Call or Text the Maryland Problem Gambling Helpline: 1-800-GAMBLER

Having the Conversation

Having the Conversation about Gambling

Gambling is a socially acceptable activity for adults. You can find gambling activity everywhere such as: the six Casinos here in Maryland; Lottery scratch offs at your local convenience store; the monthly bingo game at the Church; March madness tournament pools each year at work; and even the weekly poker game at a friend’s house.

It’s never too early to begin a conversation about gambling with your whole family.

Below are conversation tips to get your started. Note: Always begin the conversation in a calm, non-judgmental way and introduce open-ended questions to encourage dialogue.

Having the Conversation with Adults (including family members, friends, and spouses).

  • What do you like about gambling?
  • Tell me about the first time you gambled or bet and won something.
  • How do you balance gambling with other forms of entertainment?
  • What part of your budget do you allocate to gambling?
  • How would you know if gambling is getting out of control?

Having the Conversation with Children

  • What is the most fun game that you and your friends like to play?
  • How much do you think your friends bet/wager on sporting events like the March Madness Basketball Tournament or “The Big Game?”
  • Why do you think adults like to go to the casino or bingo parlor or buy lottery tickets?
  • Some people say that gambling can be addictive like drinking alcohol, or smoking or doing drugs: what would you say?
  • How many advertisements have you seen that are about gambling?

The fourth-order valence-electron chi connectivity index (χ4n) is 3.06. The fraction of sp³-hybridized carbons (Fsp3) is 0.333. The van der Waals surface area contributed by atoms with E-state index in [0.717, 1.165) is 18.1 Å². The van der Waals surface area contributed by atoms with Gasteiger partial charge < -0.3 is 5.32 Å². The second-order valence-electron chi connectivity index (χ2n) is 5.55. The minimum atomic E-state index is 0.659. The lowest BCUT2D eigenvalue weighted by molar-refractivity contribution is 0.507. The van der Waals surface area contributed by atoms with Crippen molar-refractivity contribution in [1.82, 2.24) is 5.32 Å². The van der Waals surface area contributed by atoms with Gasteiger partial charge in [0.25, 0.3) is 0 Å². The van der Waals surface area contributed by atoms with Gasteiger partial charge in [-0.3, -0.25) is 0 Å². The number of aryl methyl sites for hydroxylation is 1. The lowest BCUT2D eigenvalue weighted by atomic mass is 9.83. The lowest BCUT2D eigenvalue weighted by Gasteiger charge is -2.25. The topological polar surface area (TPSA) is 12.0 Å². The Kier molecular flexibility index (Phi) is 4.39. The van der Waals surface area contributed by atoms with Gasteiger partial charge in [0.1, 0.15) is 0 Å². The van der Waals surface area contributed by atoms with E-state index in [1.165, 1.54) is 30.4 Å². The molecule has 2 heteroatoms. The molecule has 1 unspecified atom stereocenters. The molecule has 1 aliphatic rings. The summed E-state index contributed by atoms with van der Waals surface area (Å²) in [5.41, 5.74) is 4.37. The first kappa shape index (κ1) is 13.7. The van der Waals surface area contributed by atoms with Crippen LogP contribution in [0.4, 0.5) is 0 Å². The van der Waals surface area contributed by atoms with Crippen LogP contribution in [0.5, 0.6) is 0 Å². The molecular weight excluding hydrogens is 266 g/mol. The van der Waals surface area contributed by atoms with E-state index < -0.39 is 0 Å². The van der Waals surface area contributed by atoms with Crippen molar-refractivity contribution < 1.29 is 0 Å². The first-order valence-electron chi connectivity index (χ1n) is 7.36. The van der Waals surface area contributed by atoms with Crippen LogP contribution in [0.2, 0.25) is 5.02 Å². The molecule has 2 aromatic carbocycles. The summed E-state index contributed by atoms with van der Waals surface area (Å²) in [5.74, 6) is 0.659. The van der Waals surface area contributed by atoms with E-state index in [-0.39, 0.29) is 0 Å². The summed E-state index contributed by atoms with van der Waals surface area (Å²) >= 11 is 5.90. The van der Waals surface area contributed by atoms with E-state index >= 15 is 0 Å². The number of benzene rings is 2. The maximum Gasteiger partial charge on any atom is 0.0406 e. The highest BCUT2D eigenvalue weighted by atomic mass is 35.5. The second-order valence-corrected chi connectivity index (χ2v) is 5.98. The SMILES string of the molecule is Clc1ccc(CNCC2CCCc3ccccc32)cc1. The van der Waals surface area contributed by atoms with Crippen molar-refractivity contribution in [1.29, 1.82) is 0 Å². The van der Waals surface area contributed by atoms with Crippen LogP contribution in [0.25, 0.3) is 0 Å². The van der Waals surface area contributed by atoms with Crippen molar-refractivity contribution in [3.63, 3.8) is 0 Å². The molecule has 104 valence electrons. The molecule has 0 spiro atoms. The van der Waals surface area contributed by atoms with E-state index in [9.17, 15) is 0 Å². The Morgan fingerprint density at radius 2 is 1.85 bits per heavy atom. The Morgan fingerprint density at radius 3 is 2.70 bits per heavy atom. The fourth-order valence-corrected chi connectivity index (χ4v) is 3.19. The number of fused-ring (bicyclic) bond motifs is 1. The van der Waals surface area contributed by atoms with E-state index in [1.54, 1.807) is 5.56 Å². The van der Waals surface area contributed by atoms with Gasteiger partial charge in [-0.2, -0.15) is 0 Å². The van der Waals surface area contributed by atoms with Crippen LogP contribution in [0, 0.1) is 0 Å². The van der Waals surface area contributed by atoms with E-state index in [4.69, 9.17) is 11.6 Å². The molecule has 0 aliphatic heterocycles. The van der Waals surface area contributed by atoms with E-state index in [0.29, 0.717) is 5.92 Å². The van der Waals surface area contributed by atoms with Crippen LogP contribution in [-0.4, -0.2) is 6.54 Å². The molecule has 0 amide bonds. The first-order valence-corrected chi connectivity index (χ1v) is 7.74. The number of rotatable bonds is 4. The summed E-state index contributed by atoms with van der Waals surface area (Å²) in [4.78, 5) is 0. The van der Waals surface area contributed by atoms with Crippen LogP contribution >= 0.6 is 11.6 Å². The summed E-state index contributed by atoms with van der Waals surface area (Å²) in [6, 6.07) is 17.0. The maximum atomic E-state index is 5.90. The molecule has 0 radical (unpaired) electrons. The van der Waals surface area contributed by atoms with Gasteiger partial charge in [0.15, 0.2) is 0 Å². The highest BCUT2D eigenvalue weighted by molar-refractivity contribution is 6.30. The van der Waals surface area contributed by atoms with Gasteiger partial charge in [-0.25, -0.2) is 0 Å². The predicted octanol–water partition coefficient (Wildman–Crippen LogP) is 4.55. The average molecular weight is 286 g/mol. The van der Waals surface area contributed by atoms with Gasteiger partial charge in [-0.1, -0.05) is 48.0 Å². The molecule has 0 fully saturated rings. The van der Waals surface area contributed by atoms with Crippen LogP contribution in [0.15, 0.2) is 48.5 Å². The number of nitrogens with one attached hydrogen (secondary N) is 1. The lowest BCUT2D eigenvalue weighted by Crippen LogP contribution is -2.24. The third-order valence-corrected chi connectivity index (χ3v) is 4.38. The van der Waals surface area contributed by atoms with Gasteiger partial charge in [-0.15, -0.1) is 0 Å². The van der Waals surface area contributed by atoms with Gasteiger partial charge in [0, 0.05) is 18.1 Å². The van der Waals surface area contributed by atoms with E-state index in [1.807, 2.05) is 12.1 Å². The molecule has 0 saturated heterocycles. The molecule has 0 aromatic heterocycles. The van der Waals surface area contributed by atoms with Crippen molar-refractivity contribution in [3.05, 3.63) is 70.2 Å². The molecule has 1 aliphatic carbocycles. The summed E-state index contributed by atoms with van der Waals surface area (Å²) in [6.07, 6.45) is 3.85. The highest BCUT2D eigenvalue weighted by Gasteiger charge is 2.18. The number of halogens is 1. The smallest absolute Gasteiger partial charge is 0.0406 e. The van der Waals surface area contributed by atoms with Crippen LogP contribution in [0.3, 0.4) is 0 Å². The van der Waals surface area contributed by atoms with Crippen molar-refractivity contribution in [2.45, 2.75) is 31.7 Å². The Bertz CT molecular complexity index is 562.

Gambling: Any game or activity where you risk money or things of value on an outcome that is not guaranteed.

Do you think you or someone you know may have a problem with gambling behavior?  Check out the warning signs.

Gambling can be fun, but for some it can become a serious problem, even an addiction. An individual with a gambling problem will negatively affect 7-10 people within their immediate circle.

Having a conversation with someone who you think is gambling too much or whose gambling activity is out of control can be difficult.  Remember that you can’t stop someone from gambling; only the individual can make that decision.  But you can show concern.

  • Begin the conversation in a calm, non-judgmental way.
  • Let the person know that you care about them
  • Tell them you’re concerned about how they are behaving when they gamble.
  • Tell them and give them a specific example of what they have done: e.g., “I am upset because I see you doing things that are hurting our family.”
  • Tell them how their behavior is affecting other members of the family (or other staff at work): e.g., “I am and our children are feeling ignored, isolated and worried about you.”
  • After you have calmly communicated your concerns, what you have seen and what you feel, pause/stop – allow the person time to respond and listen with a non-judgmental attitude and posture.
  • Rarely will the individual respond positively or without minimizing or denying there is a problem. The individual who gambles problematically usually will need time to consider what they have heard. 
  • Let the person know what you would like them to do.
  • Let the person know what you are willing to do to help.

We Can Help!

You are not alone in having a conversation about problem gambling:

A trained counselor can provide additional resources and help.

Peer Support for the individual gambler and family members can support you and connect you with the resources you need.

Schedule an appointment with a Counselor at NO COST to you.

Do you or someone you know have problems with gambling behavior? Help and Hope is available right now, it’s free, confidential and 24/7. 

Call or Text the Maryland Problem Gambling Helpline TODAY! (1-800-426-2537)

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